Siguiendo en Disarollo. Puerto Rico currently expects its central government revenues to come in 25% short of budget in this fiscal year. Geraldo Portelo Franco, the Executive Director of the Puerto Rico Fiscal Advisory and Financial Information Authority, advised the PROMESA Oversight Board yesterday, meaning Gov. Ricardo Rosselló and the PROMESA Board will have to address the shortfall as the island government struggles to address not just recovery from the devastation from Hurricane Maria, devastation which received far less of a U.S. response than Houston or Florida, but also left the island with a substantial loss of those who could afford to leave—and who may not return. Now Mr. Portelo Franco is warning that public corporations will be without cash this month, while the General Fund will see a 25 percent drop in revenues this fiscal year: while he did not specify how the central government would help PREPA and PRASA if the disaster loan under FEMA, a loan the final terms of which are still undefined—even as the full restoration of electricity and water services is urgent; Puerto Rico’s two main public corporations on the island, those which provide essential public services, appear to be without fiscal resources with which to cover their operations this month, according to Mr. Portela, when he spoke at the eleventh public meeting of the PROMESA Oversight Board in New York City. He noted that in the case of PREPA (the Puerto Rico Electric Power Authority), which has not yet restored electricity service to most of its customers, the corporation will deplete what is left in its coffers by the end of the week of December 22nd; he anticipates PREPA will finish the calendar year with a cash deficit of $ 224 million. Meanwhile, the Puerto Rico Aqueducts and Sewers Authority (PRASA) is anticipated to end this month with a cash overdraft of about $ 1 million. The twin fiscal perils could, according to Mr. Portela, push Puerto Rico’s general fund into negative territory, because there might be no choice but to assist PREPA and PRASA if Washington does not allocate fiscal resources to Puerto Rico as soon as possible: in total, according to PAFAA, PREPA, and PRASA need $ 883 million of liquidity. Thus, Mr. Portela noted: “Our efforts are focus on obtaining liquidity for PREPA and PRASA through the CDL (Community Disaster Loan).”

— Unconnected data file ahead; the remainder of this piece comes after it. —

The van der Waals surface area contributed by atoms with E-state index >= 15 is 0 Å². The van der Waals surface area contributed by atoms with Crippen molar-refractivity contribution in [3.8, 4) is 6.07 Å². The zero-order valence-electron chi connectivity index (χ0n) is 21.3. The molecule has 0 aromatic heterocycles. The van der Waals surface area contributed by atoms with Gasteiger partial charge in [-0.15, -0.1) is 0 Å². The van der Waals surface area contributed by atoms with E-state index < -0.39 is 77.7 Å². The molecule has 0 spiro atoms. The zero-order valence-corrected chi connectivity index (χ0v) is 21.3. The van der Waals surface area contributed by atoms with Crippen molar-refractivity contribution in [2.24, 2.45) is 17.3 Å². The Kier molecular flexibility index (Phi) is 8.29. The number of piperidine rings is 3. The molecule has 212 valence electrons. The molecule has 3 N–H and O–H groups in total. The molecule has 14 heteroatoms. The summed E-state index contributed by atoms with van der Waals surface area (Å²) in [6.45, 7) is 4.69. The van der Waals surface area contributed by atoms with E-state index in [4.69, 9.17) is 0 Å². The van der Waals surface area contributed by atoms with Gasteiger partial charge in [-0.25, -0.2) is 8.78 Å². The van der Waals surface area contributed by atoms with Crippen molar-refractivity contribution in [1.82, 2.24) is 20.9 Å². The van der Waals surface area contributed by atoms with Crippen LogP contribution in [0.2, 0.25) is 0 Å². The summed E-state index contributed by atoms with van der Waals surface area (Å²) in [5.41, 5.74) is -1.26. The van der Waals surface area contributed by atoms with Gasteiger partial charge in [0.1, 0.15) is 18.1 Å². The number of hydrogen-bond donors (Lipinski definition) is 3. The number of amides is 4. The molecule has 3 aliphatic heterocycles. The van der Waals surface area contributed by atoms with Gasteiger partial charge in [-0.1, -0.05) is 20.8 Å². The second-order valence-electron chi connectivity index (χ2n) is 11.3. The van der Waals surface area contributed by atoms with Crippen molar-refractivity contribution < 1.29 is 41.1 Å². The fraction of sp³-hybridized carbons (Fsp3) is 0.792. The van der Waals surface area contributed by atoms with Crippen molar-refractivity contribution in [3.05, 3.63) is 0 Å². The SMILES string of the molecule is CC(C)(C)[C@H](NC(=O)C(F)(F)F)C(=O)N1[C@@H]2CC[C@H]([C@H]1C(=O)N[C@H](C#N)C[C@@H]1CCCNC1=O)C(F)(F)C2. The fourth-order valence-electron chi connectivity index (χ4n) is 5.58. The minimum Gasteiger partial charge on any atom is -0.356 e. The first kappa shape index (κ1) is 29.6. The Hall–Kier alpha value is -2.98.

If anything, the governance and fiscal challenge has been exacerbated, because the FEMA disaster loan, which was authorized about a month ago, but for which terms have yet to be negotiated, has yet to arrive. While Puerto Rico, as part of governing for contingencies, maintains reserves in case it needs to give liquidity to these quasi-public corporations, or, as he put it: “They (PREPA) have tried to preserve cash by managing the time of payment to suppliers,” in responding to PROMESA Board executive Arthur González, the liquidity crisis in PREPA and PRASA has complicated the governance and fiscal options facing the PROMESA Board as it confronts the challenge of approving a new fiscal plan which, among other things, seeks profound reforms of Puerto Rico’s economic framework and, in turn, will be key to the renegotiation of the debt through the cases of Title III of PROMESA. For one, if Puerto Rico uses General Fund resources, it would likely face further court challenges by Puerto Rico’s creditors—similar to a challenge already underway in the case of the bondholders of the Puerto Rico Sales Tax Financing Corporation (Cofina). (Recently, the insurer Ambac Assurance Corporation and several investment funds have asked U.S. Judge Laura Taylor Swain to investigate how Puerto Rico’s decisions to suspend the collection of the Sales and Use Tax (IVU) will affect that debt. But, with some $700 million owed to its suppliers, Puerto Rico’s central government has no cash options. Notwithstanding the gloomy fiscal portents, Mr. Portela reported better collections in items such as the 4 percent tax, FEMA assistance, and a less severe migration than had been feared; notwithstanding, however, he noted that if the predicted drop of 25 percent in revenues materializes, the General Fund would fall short in this fiscal year by about $ 2.4 billion—ensnaring the government in delaying payments to its suppliers and contractors, as he admitted that, apart from the estimate of accounts payable already recorded (around $ 500 million), there could be up to $ 250 million in additional payments to suppliers which are pending, noting that because “certain systems were inoperative in the immediate aftermath of the hurricane, there was a delay in payments and processing.”